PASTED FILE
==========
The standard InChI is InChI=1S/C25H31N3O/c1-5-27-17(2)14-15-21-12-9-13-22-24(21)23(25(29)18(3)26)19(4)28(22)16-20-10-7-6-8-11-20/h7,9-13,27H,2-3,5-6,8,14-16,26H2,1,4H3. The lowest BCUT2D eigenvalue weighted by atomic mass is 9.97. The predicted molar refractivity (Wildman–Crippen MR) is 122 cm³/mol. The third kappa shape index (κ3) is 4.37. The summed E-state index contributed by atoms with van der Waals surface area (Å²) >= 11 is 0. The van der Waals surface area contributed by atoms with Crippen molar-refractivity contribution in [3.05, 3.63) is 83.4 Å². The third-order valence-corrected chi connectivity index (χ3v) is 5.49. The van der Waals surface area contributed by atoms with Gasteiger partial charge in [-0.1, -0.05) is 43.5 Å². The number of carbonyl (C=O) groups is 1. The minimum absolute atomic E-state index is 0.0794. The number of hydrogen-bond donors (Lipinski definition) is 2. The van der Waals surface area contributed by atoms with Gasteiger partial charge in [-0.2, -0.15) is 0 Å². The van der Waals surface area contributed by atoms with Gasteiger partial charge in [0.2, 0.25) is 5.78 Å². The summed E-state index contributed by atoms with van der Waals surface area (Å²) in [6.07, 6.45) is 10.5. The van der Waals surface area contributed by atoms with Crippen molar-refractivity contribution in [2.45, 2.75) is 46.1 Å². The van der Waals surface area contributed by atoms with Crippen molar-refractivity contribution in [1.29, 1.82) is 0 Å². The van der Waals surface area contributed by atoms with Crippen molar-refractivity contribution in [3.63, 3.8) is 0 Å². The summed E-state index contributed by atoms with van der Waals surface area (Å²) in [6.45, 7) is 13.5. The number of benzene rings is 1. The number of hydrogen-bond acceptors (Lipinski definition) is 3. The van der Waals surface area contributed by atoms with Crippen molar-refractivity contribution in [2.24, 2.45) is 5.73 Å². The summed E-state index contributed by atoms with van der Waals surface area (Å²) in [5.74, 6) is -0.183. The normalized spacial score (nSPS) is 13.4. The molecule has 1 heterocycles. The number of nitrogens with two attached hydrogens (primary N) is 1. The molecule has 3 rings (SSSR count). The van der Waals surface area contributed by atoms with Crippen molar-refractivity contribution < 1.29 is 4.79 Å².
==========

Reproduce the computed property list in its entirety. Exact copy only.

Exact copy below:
The standard InChI is InChI=1S/C25H31N3O/c1-5-27-17(2)14-15-21-12-9-13-22-24(21)23(25(29)18(3)26)19(4)28(22)16-20-10-7-6-8-11-20/h7,9-13,27H,2-3,5-6,8,14-16,26H2,1,4H3. The lowest BCUT2D eigenvalue weighted by atomic mass is 9.97. The predicted molar refractivity (Wildman–Crippen MR) is 122 cm³/mol. The third kappa shape index (κ3) is 4.37. The summed E-state index contributed by atoms with van der Waals surface area (Å²) >= 11 is 0. The van der Waals surface area contributed by atoms with Crippen molar-refractivity contribution in [3.05, 3.63) is 83.4 Å². The third-order valence-corrected chi connectivity index (χ3v) is 5.49. The van der Waals surface area contributed by atoms with Gasteiger partial charge in [-0.1, -0.05) is 43.5 Å². The number of carbonyl (C=O) groups is 1. The minimum absolute atomic E-state index is 0.0794. The number of hydrogen-bond donors (Lipinski definition) is 2. The van der Waals surface area contributed by atoms with Gasteiger partial charge in [-0.2, -0.15) is 0 Å². The van der Waals surface area contributed by atoms with Gasteiger partial charge in [0.2, 0.25) is 5.78 Å². The summed E-state index contributed by atoms with van der Waals surface area (Å²) in [6.07, 6.45) is 10.5. The van der Waals surface area contributed by atoms with Crippen molar-refractivity contribution in [2.45, 2.75) is 46.1 Å². The van der Waals surface area contributed by atoms with Crippen molar-refractivity contribution in [1.29, 1.82) is 0 Å². The van der Waals surface area contributed by atoms with Crippen molar-refractivity contribution in [3.63, 3.8) is 0 Å². The summed E-state index contributed by atoms with van der Waals surface area (Å²) in [6.45, 7) is 13.5. The number of benzene rings is 1. The number of hydrogen-bond acceptors (Lipinski definition) is 3. The van der Waals surface area contributed by atoms with Crippen molar-refractivity contribution in [2.24, 2.45) is 5.73 Å². The summed E-state index contributed by atoms with van der Waals surface area (Å²) in [5.74, 6) is -0.183. The normalized spacial score (nSPS) is 13.4. The molecule has 1 heterocycles. The number of nitrogens with two attached hydrogens (primary N) is 1. The molecule has 3 rings (SSSR count). The van der Waals surface area contributed by atoms with Crippen molar-refractivity contribution < 1.29 is 4.79 Å².